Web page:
Across Time and Space
Two years ago in an Insights post titled “Connections,” I wrote about my severely autistic son’s behavior toward his big brother, who was about to move away to London. Language-challenged Sean reverted to actions we hadn’t seen in years. Unable to verbalize his emotions, he showed frustration by trying to bite his brother’s arm.
Processing the concept of a loved one moving away or coming home to visit for a short time is not easy for Sean. He does, however, have a powerful sense of intuition.
Though he did not explicitly understand one morning two years ago that his brother would be on a plane by the time he got home from his support program, Sean engaged his brother in long eye contact and smiles before he left for his day. He knew somehow that it was time to show extra love to his brother.
Now, for a second year in a row, big brother is coming home from England to stay through the holidays. Typically, instead of big hugs and smiles when Sean first sees his brother after a long absence, he almost ignores him. It’s as if he’s not sure to trust that his brother is actually real.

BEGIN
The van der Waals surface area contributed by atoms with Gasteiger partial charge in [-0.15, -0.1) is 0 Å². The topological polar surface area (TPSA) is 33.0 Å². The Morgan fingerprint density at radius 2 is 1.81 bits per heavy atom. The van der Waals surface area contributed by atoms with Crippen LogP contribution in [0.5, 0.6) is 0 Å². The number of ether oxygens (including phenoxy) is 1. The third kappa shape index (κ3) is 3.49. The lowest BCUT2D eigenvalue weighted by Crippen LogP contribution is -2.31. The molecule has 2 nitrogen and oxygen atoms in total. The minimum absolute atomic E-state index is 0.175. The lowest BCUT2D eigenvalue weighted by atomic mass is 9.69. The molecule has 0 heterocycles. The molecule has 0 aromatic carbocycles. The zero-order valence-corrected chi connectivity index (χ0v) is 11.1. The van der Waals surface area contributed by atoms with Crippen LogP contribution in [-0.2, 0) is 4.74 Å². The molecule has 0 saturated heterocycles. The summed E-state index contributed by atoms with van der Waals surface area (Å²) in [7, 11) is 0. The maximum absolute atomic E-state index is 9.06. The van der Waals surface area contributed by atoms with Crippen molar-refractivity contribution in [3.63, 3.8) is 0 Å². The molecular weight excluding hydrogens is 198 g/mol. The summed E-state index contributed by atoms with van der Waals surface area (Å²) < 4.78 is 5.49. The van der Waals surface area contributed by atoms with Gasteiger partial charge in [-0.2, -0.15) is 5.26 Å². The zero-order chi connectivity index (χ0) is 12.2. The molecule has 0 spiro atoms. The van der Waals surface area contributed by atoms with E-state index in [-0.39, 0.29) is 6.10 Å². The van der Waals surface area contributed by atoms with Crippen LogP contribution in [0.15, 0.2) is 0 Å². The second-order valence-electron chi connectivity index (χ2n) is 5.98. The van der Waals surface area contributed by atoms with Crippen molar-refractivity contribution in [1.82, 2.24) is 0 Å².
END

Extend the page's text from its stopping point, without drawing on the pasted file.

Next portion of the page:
Before a full day passes, though, Sean will be sitting close to his brother on the sofa. He’ll hold his hand on family hikes. Sean will revert to his old habit of yelling his brother’s name loudly and repeatedly for the duration of his visit, his way of insisting that his brother stay nearby.
And then when the holidays are done we’ll start all over again as big brother flies back to his job in London.
Being the sibling of a special needs sister or brother is not a typical life experience. It can be very challenging, but also presents the opportunity to be more patient, more understanding, and more adaptable.
Cheers to all the brothers and sisters who do their best navigating their own lives while being supportive of special needs siblings and caregiver parents. They are members of a hidden club who don’t receive enough acknowledgement!
This week’s HikingAutism Hike Notes from the archives is Stinson Beach, one of Marin County’s most iconic beaches, great for long walks whether in summer or winter.
This week’s Hike Notes from the Archives:
(Original Hike Notes 147): Stinson Beach
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Sharing insights and hiking highlights (Hikes, Hike Search by Area) from the special needs caregiver front in San Francisco.